.contact us |.about us
News > National News...
MBA degree moves towards specialization
( 2003-10-04 10:40) (chinadaily.com.cn)

China's schools offering master's degrees in business administration (MBA) are striving to build up their reputations by offering specialized market-oriented MBA courses.

Beginning 2004, probably in the spring semester, Beijing Institute of Technology (BIT) will launch MBA courses in marketing management for the manufacturing sector, said Wang Tao, director of BIT's MBA Office last week at a MBA forum.

"Manufacturing technology is what BIT is best at and sets the direction for our future development," said Li Jinlin, president of BIT's School of Management and Economics, at the forum.

Attached to the State Commission of Science, Technology and Industry for National Defence, BIT was in charge of China's top high-precision research projects connected with national defence.

According to Wang, BIT will significantly increase, perhaps even double, its recruitment of MBA students specializing in the manufacturing sector next year. Launched last autumn, the MBA for the manufacturing sector recruited 50 students for its start-up classes.

The school will also launch China's first MBA in urban management next year.

"It is the age of brand name competition, and professional MBAs designed for specific sectors are the best approach to brand name building in China's MBA schools," said Liu Zhixin, director of the International Trade and Finance Department of the Economics and Management Science School of Beijing University of Aeronautics and Astronautics (BUAA) at the forum.

"Specialized MBAs are becoming more popular than general MBAs, because they are more practical," he said.

Instead of rushing to schools turning out general MBAs to hire new staff, many companies prefer to recruit MBAs who have specialized in specific sectors such as finance, marketing, or logistics, whose more focused programme of studies can better serve the needs of companies in such specific areas.

Specialization, rather than recruitment expansion, is and will remain the trend of China's MBA programmes, he said.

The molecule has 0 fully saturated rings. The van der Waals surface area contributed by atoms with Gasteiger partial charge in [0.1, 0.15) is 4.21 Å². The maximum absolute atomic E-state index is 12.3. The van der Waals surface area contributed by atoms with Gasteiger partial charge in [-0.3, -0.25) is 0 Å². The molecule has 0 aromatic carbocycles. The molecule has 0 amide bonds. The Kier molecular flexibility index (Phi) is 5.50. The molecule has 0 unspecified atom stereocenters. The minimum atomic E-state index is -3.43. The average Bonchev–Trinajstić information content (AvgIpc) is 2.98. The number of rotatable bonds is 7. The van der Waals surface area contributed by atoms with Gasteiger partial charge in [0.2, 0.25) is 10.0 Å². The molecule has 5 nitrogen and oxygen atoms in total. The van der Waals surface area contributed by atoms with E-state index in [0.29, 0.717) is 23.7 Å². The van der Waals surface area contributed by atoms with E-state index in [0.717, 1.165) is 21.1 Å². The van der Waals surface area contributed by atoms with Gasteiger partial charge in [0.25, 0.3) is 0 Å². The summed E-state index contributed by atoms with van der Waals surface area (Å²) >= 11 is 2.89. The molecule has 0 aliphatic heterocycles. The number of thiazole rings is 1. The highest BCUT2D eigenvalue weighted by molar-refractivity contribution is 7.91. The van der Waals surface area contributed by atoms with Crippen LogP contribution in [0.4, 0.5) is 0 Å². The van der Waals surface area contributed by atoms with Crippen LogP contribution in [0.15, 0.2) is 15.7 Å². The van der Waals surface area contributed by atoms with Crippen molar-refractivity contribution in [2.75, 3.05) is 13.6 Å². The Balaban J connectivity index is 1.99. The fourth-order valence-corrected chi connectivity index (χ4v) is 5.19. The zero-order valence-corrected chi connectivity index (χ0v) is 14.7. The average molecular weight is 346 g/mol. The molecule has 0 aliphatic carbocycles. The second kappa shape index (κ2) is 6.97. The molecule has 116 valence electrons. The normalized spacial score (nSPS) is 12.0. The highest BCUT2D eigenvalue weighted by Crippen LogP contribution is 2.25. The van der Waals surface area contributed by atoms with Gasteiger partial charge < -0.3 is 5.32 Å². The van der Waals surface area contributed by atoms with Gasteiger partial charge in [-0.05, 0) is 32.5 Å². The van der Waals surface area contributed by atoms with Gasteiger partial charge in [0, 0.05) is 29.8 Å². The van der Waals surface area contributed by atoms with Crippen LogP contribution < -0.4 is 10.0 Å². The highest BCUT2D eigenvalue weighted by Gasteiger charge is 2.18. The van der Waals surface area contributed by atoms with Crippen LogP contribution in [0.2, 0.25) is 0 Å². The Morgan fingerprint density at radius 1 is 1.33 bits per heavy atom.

In August, BUAA launched its Aviation MBA, with two areas of specialization - Aviation Management and Aviation Industry for National Defence. These are the only Aviation MBAs in China at present.

"BUAA is not in a position to compete with the general MBA offerings of Peking or Tsinghua universities, but we are the leader in China's aviation technology and management. Aviation is our brand name," he said.

Famous MBA schools abroad all have their own specialties; for example, Harvard Business School is at the head of the class in commercial management, the University of Chicago Graduate Business School in financial management, and the Kellogg School of Management in marketing, said Howie Ruan, head of Chicago's MBA office in China.

However, the reputation of MBAs in China comes from the famous universities that offer the programmes, not from their own outstanding teaching, he said.

Although, as of last year, 62 universities in China have been okayed to launch MBA programmes, the MBA schools of China's top universities, namely Peking, Tsinghua and Renmin universities, took in almost half of last year's total MBA recruitment, according to Tang Renwu, president of the Economics and Management School of Beijing Normal University.

Some company officials also stress sector-specific MBAs.

"As far as companies are concerned, MBA schools are similar to suppliers. We pay millions of yuan putting our MBAs through school, and we want profitable returns," said Zhu Hua, vice-president of Shangyang Electronics Co Ltd of China Youth Travel Service.

"MBAs from top universities, such as Tsinghua, may not be the best ones for us to hire; specialized MBAs from schools affiliated to less prestigious university may be better suited to our needs," he said.

Experts warn that some schools are short-sighted in focusing on expanding recruitment in their general MBA programmes.

Domestic MBA schools, mostly those affiliated to the less prestigious universities, are still recruiting students for the country's general MBA market, which is "worrying," said Liu.

"The market (for general MBAs) is expected to grow slower, or even shrink, over the next few years, giving way to specialized MBAs," said Liu. "So it is not a good idea to keep recruiting general MBA students."

China's MBA market has grown more than 100-fold during the last decade. The number of MBA students recruited in 1991 was only 100, this number skyrocketed to more than 10,000 last year, with more than 60,000 students taking their final MBA exams.

The Antai School of Management of Shanghai Jiaotong University launched China's first specialized MBA programme last spring.

  Today's Top News   Top National News
+China demands immediate weapons clean-up by Japan
( 2003-10-04)
+North Korea: No problem in making nuke bombs
( 2003-10-04)
+Holiday sales are making up for SARS
( 2003-10-04)
+MBA degree moves towards specialization
( 2003-10-04)
+"Patience" piped in oil talks
( 2003-10-04)
+"Patience" piped in oil talks
( 2003-10-04)
+MBA degree moves towards specialization
( 2003-10-04)
+Elderly getting better, not older
( 2003-10-04)
+Public hearings system needs improvements
( 2003-10-04)
+Safety top priority during holidays
( 2003-10-04)
  Go to Another Section  
  Article Tools  
  Related Articles  

+Joint MBA programs popular

+ China recruits 47,000 MBA students

        .contact us |.about us
  Copyright By chinadaily.com.cn. All rights reserved